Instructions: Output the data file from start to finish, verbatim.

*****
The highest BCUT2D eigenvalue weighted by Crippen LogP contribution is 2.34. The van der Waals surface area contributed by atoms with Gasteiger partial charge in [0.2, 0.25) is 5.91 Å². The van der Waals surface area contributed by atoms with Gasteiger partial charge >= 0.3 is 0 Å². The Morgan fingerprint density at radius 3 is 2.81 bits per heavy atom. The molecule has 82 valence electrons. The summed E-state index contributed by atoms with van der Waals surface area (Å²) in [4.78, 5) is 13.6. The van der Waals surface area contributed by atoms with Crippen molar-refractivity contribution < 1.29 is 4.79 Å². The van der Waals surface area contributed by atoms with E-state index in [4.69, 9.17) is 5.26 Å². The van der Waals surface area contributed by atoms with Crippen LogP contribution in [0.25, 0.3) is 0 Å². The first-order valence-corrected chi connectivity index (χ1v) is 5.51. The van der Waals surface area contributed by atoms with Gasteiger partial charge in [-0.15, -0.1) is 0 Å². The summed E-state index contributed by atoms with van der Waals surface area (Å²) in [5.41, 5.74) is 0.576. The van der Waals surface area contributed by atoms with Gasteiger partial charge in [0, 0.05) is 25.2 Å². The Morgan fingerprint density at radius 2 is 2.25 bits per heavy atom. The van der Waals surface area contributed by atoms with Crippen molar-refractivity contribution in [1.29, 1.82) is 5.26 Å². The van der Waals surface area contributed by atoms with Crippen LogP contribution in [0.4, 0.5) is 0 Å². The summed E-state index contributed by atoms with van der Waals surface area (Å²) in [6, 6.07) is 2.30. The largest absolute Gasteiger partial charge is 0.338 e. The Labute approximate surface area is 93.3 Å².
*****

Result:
The highest BCUT2D eigenvalue weighted by Crippen LogP contribution is 2.34. The van der Waals surface area contributed by atoms with Gasteiger partial charge in [0.2, 0.25) is 5.91 Å². The van der Waals surface area contributed by atoms with Gasteiger partial charge >= 0.3 is 0 Å². The Morgan fingerprint density at radius 3 is 2.81 bits per heavy atom. The molecule has 82 valence electrons. The summed E-state index contributed by atoms with van der Waals surface area (Å²) in [4.78, 5) is 13.6. The van der Waals surface area contributed by atoms with Crippen molar-refractivity contribution < 1.29 is 4.79 Å². The van der Waals surface area contributed by atoms with E-state index in [4.69, 9.17) is 5.26 Å². The van der Waals surface area contributed by atoms with Crippen LogP contribution in [0.25, 0.3) is 0 Å². The first-order valence-corrected chi connectivity index (χ1v) is 5.51. The van der Waals surface area contributed by atoms with Gasteiger partial charge in [-0.15, -0.1) is 0 Å². The summed E-state index contributed by atoms with van der Waals surface area (Å²) in [5.41, 5.74) is 0.576. The van der Waals surface area contributed by atoms with Gasteiger partial charge in [0, 0.05) is 25.2 Å². The Morgan fingerprint density at radius 2 is 2.25 bits per heavy atom. The van der Waals surface area contributed by atoms with Crippen molar-refractivity contribution in [1.29, 1.82) is 5.26 Å². The van der Waals surface area contributed by atoms with Crippen LogP contribution in [0.4, 0.5) is 0 Å². The summed E-state index contributed by atoms with van der Waals surface area (Å²) in [6, 6.07) is 2.30. The largest absolute Gasteiger partial charge is 0.338 e. The Labute approximate surface area is 93.3 Å².